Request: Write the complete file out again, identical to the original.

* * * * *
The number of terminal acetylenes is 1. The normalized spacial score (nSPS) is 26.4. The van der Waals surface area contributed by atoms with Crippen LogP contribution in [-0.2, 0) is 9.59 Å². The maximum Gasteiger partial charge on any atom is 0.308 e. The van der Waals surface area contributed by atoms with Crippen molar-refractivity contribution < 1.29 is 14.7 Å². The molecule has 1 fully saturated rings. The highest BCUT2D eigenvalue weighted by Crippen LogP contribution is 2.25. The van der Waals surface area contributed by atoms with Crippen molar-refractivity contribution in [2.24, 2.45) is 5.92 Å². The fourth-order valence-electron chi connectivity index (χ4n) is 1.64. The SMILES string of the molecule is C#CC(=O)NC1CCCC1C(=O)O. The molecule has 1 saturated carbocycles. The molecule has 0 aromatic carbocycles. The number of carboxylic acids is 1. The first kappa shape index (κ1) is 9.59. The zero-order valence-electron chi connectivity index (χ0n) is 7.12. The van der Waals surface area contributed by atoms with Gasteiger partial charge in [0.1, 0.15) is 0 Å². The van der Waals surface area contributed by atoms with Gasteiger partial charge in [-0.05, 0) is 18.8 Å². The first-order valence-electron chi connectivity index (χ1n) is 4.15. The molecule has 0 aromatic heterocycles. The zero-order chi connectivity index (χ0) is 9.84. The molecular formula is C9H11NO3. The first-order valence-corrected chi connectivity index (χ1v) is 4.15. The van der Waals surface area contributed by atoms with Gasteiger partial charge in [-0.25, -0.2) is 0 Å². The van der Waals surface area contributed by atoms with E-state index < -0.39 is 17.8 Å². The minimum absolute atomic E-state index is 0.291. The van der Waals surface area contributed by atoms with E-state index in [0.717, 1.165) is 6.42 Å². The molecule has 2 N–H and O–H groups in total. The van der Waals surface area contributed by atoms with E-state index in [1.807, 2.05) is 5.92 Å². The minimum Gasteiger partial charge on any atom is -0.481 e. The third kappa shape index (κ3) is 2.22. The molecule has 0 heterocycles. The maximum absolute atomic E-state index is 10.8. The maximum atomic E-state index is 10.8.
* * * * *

The number of terminal acetylenes is 1. The normalized spacial score (nSPS) is 26.4. The van der Waals surface area contributed by atoms with Crippen LogP contribution in [-0.2, 0) is 9.59 Å². The maximum Gasteiger partial charge on any atom is 0.308 e. The van der Waals surface area contributed by atoms with Crippen molar-refractivity contribution < 1.29 is 14.7 Å². The molecule has 1 fully saturated rings. The highest BCUT2D eigenvalue weighted by Crippen LogP contribution is 2.25. The van der Waals surface area contributed by atoms with Crippen molar-refractivity contribution in [2.24, 2.45) is 5.92 Å². The fourth-order valence-electron chi connectivity index (χ4n) is 1.64. The SMILES string of the molecule is C#CC(=O)NC1CCCC1C(=O)O. The molecule has 1 saturated carbocycles. The molecule has 0 aromatic carbocycles. The number of carboxylic acids is 1. The first kappa shape index (κ1) is 9.59. The zero-order valence-electron chi connectivity index (χ0n) is 7.12. The van der Waals surface area contributed by atoms with Gasteiger partial charge in [0.1, 0.15) is 0 Å². The van der Waals surface area contributed by atoms with Gasteiger partial charge in [-0.05, 0) is 18.8 Å². The first-order valence-electron chi connectivity index (χ1n) is 4.15. The molecule has 0 aromatic heterocycles. The zero-order chi connectivity index (χ0) is 9.84. The molecular formula is C9H11NO3. The first-order valence-corrected chi connectivity index (χ1v) is 4.15. The van der Waals surface area contributed by atoms with Gasteiger partial charge in [-0.25, -0.2) is 0 Å². The van der Waals surface area contributed by atoms with E-state index < -0.39 is 17.8 Å². The minimum absolute atomic E-state index is 0.291. The van der Waals surface area contributed by atoms with E-state index in [0.717, 1.165) is 6.42 Å². The molecule has 2 N–H and O–H groups in total. The van der Waals surface area contributed by atoms with E-state index in [1.807, 2.05) is 5.92 Å². The minimum Gasteiger partial charge on any atom is -0.481 e. The third kappa shape index (κ3) is 2.22. The molecule has 0 heterocycles. The maximum absolute atomic E-state index is 10.8. The maximum atomic E-state index is 10.8.